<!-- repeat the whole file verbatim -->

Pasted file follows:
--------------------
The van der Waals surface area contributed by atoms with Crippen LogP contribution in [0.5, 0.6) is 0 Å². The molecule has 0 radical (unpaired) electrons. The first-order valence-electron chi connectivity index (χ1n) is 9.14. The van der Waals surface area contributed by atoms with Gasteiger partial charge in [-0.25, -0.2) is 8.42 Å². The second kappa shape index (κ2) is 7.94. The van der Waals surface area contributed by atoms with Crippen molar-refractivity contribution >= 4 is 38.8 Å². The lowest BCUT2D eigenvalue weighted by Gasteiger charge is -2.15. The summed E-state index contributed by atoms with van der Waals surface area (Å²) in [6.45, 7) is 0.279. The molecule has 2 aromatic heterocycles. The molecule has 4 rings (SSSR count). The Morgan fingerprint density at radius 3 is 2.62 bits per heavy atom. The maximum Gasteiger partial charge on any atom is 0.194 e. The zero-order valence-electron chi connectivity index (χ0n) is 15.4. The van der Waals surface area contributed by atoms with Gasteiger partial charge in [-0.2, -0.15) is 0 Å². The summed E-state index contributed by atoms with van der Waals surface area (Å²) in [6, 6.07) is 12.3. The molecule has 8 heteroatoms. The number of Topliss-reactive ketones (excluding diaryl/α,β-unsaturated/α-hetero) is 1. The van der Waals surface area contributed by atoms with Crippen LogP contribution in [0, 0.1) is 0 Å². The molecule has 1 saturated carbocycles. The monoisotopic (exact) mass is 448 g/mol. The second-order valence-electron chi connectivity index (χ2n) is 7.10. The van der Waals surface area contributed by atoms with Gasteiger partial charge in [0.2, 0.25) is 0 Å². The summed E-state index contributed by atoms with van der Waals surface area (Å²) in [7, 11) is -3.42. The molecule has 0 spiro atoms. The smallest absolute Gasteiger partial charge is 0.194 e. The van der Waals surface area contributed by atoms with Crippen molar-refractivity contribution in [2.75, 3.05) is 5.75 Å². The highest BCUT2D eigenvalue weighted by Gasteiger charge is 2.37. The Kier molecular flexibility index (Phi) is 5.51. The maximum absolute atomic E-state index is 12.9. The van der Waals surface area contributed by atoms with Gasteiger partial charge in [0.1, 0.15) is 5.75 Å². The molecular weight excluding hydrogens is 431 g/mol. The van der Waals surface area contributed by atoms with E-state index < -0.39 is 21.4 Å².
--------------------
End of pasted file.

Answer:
The van der Waals surface area contributed by atoms with Crippen LogP contribution in [0.5, 0.6) is 0 Å². The molecule has 0 radical (unpaired) electrons. The first-order valence-electron chi connectivity index (χ1n) is 9.14. The van der Waals surface area contributed by atoms with Gasteiger partial charge in [-0.25, -0.2) is 8.42 Å². The second kappa shape index (κ2) is 7.94. The van der Waals surface area contributed by atoms with Crippen molar-refractivity contribution >= 4 is 38.8 Å². The lowest BCUT2D eigenvalue weighted by Gasteiger charge is -2.15. The summed E-state index contributed by atoms with van der Waals surface area (Å²) in [6.45, 7) is 0.279. The molecule has 2 aromatic heterocycles. The molecule has 4 rings (SSSR count). The Morgan fingerprint density at radius 3 is 2.62 bits per heavy atom. The maximum Gasteiger partial charge on any atom is 0.194 e. The zero-order valence-electron chi connectivity index (χ0n) is 15.4. The van der Waals surface area contributed by atoms with Gasteiger partial charge in [-0.2, -0.15) is 0 Å². The summed E-state index contributed by atoms with van der Waals surface area (Å²) in [6, 6.07) is 12.3. The molecule has 8 heteroatoms. The number of Topliss-reactive ketones (excluding diaryl/α,β-unsaturated/α-hetero) is 1. The van der Waals surface area contributed by atoms with Crippen LogP contribution in [0, 0.1) is 0 Å². The molecule has 1 saturated carbocycles. The monoisotopic (exact) mass is 448 g/mol. The second-order valence-electron chi connectivity index (χ2n) is 7.10. The van der Waals surface area contributed by atoms with Gasteiger partial charge in [0.2, 0.25) is 0 Å². The summed E-state index contributed by atoms with van der Waals surface area (Å²) in [7, 11) is -3.42. The molecule has 0 spiro atoms. The smallest absolute Gasteiger partial charge is 0.194 e. The van der Waals surface area contributed by atoms with Crippen molar-refractivity contribution in [2.75, 3.05) is 5.75 Å². The highest BCUT2D eigenvalue weighted by Gasteiger charge is 2.37. The Kier molecular flexibility index (Phi) is 5.51. The maximum absolute atomic E-state index is 12.9. The van der Waals surface area contributed by atoms with Gasteiger partial charge in [0.1, 0.15) is 5.75 Å². The molecular weight excluding hydrogens is 431 g/mol. The van der Waals surface area contributed by atoms with E-state index < -0.39 is 21.4 Å².